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Production of Religious Knowledge (1/2)

27-129 | Thursday, 9 a.m. | 215
Session Chair: Esther Eidinow

André De Campos Silva

Changes in Discourse Regarding the Relationship between Humans and Deities in the Ancient Egyptian Wisdom Instructions

In ancient Egypt’s “wisdom literature” there were several differences, in form and content, from one historical period to another. Here the subgenre of the “instructions” of the Middle and New Kingdoms (c. 2010-1630, c. 1539-1069 BCE, respectively) will be considered. Chiefly among the changes from the Middle to New Kingdoms’ instructions that will be addressed are: the contributions from the wider New Kingdom phenomenon known as “personal piety” − leading to the depiction of a closer relationship between humans and gods −, and the seeming replacement of connective justice (Ma’at) by arbitrary divine will. In this paper an analysis will be undertaken of what made possible these changes in the instructions’ discourse regarding the way the relationship between humans and deities was presented and used by the authors of these texts, and of how the new ideas coexisted with the intensive copying of Middle Kingdom instructions in New Kingdom schools.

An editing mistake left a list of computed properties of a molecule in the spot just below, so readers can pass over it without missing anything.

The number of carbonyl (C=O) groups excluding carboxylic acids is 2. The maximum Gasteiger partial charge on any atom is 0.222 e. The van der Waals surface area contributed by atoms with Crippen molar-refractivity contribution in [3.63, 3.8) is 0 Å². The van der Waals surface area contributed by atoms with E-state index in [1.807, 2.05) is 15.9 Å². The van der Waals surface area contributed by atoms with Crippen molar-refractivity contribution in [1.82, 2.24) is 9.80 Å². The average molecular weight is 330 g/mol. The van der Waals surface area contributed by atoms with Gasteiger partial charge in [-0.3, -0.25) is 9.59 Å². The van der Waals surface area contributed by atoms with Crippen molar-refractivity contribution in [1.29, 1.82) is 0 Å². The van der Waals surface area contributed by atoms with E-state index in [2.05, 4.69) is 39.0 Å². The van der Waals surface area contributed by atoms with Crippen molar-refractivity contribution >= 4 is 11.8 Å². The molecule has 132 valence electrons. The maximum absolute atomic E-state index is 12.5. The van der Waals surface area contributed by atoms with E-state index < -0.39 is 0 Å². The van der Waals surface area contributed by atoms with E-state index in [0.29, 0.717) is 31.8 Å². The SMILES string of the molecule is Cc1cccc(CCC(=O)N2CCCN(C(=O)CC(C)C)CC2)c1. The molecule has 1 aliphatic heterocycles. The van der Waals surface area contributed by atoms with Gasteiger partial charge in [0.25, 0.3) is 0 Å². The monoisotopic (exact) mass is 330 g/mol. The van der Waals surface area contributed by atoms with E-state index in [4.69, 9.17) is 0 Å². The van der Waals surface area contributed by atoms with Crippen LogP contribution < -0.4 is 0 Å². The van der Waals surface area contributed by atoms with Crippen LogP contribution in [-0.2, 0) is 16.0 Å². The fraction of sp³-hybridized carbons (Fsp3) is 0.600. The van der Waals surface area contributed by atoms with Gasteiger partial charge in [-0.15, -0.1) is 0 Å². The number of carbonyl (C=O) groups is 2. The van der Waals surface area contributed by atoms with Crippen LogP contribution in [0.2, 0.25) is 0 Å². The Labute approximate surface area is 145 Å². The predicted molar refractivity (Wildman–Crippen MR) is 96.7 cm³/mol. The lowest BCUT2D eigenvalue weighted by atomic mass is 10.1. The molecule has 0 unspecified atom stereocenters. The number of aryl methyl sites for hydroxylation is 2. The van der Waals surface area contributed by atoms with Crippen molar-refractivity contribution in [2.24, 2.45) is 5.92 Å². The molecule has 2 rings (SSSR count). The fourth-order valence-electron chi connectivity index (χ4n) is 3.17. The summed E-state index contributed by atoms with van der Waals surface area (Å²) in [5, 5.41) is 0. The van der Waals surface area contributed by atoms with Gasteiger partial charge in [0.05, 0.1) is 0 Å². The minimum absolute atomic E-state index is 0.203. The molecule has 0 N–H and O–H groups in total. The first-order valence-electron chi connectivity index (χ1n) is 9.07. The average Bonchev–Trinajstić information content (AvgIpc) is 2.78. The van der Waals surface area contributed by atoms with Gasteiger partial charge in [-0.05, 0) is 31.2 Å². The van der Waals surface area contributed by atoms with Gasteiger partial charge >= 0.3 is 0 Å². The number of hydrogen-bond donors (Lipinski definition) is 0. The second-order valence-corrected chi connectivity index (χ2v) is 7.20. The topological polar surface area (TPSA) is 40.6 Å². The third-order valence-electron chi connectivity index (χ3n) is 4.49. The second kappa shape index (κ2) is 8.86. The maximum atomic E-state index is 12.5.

Augusto Cosentino

The exorcisms of King Solomon

There is a tradition in Jerusalem, according to which King Solomon possesses powers of exorcism. The Judeo-Christian text titled "Testament of Solomon" speaks of these powers and of the fight of Solomon against demons. According to this ideology, there are many amulets which describe King Solomon fighting against a female demon. This idea developed within a Solomonic fringe of Judaism, and is then taken up within some Christian circles, developing into esoteric forms of magical demonology. It is necessary to point out, even in terminology, the fine line between magic and exorcism: in the case of Solomon this border is not entirely clear. It is possible that the development of the topos of Solomon as magician affected the traditions about Jesus. It should be noted that after the closure of the sanctuary of Solomon in Jerusalem, the objects contained in it were moved into the Church of the Holy Sepulchre

Chiara Crosignani

Philosophical meaning and functions of demons in a Christian context

The aim of my paper is to demonstrate the changes in Christian demonology in the first three Centuries A.D. The Hebrew Philo of Alexandria and some of the Christian authors (Origen above all) aim to discard the fear about demons: in order to do that they use the philosophic notion of daímon, which Philo and Origen are well aware of. Philo only reads the Ancient Testament, where demons are almost never quoted, hence explaining that evil spirits do not exist; however, Christian authors must accept their existence because evil spirits are widely present in the Gospels. My aim is to demonstrate that the most important change in Christian demonology derives from Origen, who explains the nature of demons by rationalizing the demonic system presented by the Gospels and by Paul’s Letters: he makes Christian demonology suitable in the context of Greek philosophy, without denying its Christian features.